The UK has a new energy secretary after Andrea Leadsom was appointed by incoming UK Prime Minister Boris Johnson, putting a high-profile critic of onshore wind in charge of national policy.
Leadsom will lead Britain’s Department of Business, Energy and Industrial Strategy under a mass clear-out by Johnson at the top of the UK government that included her predecessor, Greg Clark. Her main qualification for the job may have been her status as a loyal ‘Brexiteer’ like others in the governing Conservative Party promoted under Johnson – and unlike the pro-EU Clark.
Leadsom is familiar to the UK sector after completing a stint as energy minister in 2015 and 2016, when she helped steer through legislation taking onshore wind out of the national support mechanism, and championed the role of fracking-based gas extraction.
She has previously claimed turbines are inefficient and have an unacceptable impact in local communities.
In 2011 Leadsom wrote in a highly-critical article for the Conservative Home think-tank: "Whilst I accept that onshore wind has its part to play in generating renewable energy, I conclude that the benefits of onshore wind have been hugely exaggerated by the developers who stand to make huge sums from the taxpayer incentives."
She added: "It used to be the case that criticising onshore wind energy led to being denounced as a ‘climate change denier’. I sincerely hope those days are over ..."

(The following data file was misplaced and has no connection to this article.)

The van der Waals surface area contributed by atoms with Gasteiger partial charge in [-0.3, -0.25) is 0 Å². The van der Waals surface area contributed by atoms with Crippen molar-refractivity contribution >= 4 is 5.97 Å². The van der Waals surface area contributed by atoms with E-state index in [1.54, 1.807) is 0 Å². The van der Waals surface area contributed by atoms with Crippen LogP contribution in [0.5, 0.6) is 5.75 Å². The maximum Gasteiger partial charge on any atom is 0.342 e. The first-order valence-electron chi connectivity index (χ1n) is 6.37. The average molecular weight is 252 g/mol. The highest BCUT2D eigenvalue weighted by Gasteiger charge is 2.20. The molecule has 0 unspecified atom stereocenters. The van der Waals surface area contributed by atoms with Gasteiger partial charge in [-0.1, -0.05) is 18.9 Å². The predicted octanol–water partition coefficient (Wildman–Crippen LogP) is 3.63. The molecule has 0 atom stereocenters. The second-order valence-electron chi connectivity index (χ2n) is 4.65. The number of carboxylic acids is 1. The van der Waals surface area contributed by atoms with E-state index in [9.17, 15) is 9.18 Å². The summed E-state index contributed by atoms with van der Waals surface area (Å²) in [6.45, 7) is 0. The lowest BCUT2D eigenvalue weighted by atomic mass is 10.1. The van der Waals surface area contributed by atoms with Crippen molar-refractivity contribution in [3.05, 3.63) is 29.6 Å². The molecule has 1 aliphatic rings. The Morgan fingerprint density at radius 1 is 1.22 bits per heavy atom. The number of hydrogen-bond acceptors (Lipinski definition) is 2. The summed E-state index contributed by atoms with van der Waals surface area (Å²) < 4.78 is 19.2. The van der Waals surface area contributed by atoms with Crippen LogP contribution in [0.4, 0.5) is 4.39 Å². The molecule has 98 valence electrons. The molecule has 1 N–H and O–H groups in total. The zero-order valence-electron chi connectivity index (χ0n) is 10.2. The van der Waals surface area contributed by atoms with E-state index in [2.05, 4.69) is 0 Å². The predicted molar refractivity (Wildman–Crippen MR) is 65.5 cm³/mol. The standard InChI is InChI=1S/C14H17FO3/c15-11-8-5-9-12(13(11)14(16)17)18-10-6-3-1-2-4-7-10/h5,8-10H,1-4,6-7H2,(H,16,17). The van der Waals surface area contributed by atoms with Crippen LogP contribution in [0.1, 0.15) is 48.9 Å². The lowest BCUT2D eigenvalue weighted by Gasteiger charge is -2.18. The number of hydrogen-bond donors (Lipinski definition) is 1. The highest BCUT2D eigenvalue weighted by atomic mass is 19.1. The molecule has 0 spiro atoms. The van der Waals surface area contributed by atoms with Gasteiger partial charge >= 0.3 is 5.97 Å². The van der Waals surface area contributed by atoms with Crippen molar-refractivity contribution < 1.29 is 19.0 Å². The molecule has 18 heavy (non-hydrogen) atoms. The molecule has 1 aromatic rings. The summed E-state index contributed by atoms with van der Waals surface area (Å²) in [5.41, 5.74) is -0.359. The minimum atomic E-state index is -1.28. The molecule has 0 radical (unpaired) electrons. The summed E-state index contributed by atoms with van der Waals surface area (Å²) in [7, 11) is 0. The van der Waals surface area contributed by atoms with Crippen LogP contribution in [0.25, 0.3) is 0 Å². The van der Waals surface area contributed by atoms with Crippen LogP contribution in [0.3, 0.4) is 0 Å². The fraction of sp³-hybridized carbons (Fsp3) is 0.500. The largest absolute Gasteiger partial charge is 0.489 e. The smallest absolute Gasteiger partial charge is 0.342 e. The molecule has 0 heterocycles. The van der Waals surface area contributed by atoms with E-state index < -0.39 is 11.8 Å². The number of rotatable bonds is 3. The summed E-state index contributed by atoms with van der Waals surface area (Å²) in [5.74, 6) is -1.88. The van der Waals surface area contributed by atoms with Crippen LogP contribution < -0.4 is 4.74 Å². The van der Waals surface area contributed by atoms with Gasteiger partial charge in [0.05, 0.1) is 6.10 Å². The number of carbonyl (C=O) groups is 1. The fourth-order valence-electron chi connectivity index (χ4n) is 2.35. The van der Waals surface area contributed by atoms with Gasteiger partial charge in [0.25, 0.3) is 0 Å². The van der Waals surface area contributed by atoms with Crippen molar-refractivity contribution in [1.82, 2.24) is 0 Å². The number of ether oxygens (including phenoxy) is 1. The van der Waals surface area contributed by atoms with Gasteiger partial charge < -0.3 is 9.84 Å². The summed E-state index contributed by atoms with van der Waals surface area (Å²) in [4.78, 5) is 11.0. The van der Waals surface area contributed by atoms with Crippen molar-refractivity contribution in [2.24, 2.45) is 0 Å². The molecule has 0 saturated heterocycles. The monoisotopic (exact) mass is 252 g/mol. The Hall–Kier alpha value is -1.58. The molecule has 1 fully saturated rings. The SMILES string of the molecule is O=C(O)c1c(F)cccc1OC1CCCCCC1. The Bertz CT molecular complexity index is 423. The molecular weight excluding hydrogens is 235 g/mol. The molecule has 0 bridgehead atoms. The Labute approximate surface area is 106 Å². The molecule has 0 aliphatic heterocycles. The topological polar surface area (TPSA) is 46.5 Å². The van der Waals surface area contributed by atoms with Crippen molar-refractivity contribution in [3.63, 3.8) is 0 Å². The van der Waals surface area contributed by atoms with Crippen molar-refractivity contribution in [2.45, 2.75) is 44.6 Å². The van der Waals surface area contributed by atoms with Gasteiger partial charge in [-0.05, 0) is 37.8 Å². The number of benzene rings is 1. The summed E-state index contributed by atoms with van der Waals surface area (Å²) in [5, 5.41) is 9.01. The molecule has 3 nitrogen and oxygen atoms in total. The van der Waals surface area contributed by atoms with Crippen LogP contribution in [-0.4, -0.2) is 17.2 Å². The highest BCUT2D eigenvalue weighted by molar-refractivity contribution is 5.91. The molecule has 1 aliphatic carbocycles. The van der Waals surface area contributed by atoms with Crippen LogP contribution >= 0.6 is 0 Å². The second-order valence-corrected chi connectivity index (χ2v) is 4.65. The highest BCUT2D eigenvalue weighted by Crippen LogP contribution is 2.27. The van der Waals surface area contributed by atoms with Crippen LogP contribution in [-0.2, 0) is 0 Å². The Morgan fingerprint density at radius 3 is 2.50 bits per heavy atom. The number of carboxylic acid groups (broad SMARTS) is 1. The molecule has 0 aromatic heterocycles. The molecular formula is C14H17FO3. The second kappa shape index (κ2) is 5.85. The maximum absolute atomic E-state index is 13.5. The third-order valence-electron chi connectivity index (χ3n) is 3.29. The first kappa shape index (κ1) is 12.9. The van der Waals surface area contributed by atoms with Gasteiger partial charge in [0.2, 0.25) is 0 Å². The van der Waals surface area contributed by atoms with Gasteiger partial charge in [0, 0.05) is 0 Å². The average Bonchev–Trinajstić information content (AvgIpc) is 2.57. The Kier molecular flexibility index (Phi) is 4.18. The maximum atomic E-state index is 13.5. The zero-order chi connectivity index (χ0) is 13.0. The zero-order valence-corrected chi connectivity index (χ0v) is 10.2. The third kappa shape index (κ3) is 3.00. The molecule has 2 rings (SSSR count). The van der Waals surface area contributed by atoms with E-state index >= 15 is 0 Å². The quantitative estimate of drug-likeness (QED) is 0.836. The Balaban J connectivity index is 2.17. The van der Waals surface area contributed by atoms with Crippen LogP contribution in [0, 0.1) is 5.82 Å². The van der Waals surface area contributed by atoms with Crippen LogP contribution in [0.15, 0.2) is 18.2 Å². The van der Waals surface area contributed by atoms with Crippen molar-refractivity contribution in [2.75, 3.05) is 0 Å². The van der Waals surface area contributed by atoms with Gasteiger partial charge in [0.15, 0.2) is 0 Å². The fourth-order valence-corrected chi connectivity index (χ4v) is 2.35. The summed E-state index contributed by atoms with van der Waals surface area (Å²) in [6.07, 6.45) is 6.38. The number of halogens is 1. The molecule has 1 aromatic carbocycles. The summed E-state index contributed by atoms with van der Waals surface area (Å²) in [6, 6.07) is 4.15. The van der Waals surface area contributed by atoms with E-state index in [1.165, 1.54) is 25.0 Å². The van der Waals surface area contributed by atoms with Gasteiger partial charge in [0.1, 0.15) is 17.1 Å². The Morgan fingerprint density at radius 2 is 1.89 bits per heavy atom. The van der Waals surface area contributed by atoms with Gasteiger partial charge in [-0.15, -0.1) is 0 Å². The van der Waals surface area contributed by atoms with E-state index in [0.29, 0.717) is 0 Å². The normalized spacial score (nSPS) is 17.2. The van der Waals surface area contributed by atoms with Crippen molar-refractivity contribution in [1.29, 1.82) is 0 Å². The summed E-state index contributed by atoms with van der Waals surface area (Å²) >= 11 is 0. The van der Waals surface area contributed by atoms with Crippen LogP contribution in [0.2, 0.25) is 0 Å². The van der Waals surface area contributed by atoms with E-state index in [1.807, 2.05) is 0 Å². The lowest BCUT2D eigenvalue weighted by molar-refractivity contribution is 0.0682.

Leadsom has, however, previously been supportive of the UK’s championing of the offshore wind sector.
The UK renewables sector has spent the last few years issuing strident calls for onshore wind to be given a restored route to market under the contract-for-difference (CfD) mechanism, claiming it makes no sense to exclude the cheapest source of zero-carbon power when the nation is chasing ambitious decarbonisation goals.
When Johnson emerged as Theresa May’s successor earlier this week, industry group RenewableUK’s CEO Hugh McNeal said: “ We look forward to working with the new Prime Minister to achieve our world-leading net zero target and hope that he will continue to be a champion the for UK’s offshore wind sector, as he was in his campaign.
“The new government must take action to put us on course to reach net zero emissions by establishing a new strategy for onshore wind and support for our innovative renewable technologies like floating wind, wave and tidal stream.”